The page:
When talking about art media, gouache (rhymes with squash) is one such medium that doesn’t always come up in conversation. However, gouache has a rich history and deserves attention.
What is Gouache, you ask? Gouache is a suspension of pigment in water, but unlike watercolors, it is thicker and more opaque. Because it is heavy and chalky it does not absorb into paper and has excellent coverage. When using gouache, light colors tend to dry darker and dark colors tend to dry lighter. Because of this, subsequent color matching is difficult. Gouache is sometimes referred to as ‘bodycolor‘ by art historians, and the two terms are often interchanged.
Young Hare, created in 1502 by German artist Albrecht Durer, is a mix of watercolor and gouache. This piece highlights Durer’s technical skill with both mediums. By building up a wash of watercolor and then adding fine details in gouache on top of this, he was able to give the fur a deep layered look.
The figures in Henri Matisse’s Blue Nude decoupage series are gouache-painted paper cut-outs which have been stuck to paper then mounted on canvas. These simple and elegant forms were created towards the end of Matisse’s life in 1952 while the artist’s health was poor, yet they remain some of his most recognizable works. French expressionist and friend of Matisse, Georges Rouault, often mixed gouache with watercolor and oil and the end results are colorful and vibrant.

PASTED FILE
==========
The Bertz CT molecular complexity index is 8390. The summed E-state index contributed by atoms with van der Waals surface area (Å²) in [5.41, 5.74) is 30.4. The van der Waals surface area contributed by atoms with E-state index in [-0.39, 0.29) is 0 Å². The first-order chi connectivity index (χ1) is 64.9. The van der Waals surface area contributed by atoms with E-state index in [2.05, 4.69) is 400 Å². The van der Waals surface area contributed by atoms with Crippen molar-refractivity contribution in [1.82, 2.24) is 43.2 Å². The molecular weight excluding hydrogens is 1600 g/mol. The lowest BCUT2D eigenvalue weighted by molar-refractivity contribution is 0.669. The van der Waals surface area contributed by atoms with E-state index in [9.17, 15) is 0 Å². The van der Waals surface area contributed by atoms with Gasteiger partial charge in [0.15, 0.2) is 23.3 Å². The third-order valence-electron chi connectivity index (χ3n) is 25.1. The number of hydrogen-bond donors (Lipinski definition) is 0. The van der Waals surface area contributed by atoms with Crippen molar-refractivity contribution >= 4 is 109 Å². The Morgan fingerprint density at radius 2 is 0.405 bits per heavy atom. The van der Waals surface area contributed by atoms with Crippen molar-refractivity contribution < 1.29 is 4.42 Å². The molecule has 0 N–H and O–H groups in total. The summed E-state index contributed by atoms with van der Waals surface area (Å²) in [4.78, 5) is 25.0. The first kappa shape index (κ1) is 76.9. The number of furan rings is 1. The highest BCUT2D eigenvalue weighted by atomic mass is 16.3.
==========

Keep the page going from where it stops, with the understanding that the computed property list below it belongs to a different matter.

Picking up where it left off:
Today, gouache is favored by many artists in the advertising field, both for its ease of use, reworking ability, and the fact that the colors photograph well and reproduce true. Needless to say, gouache has been around for a long time and evidently it’s here to stay.
Brian Sylvester is a guest blogger on WallSpin, and an artist on Zatista.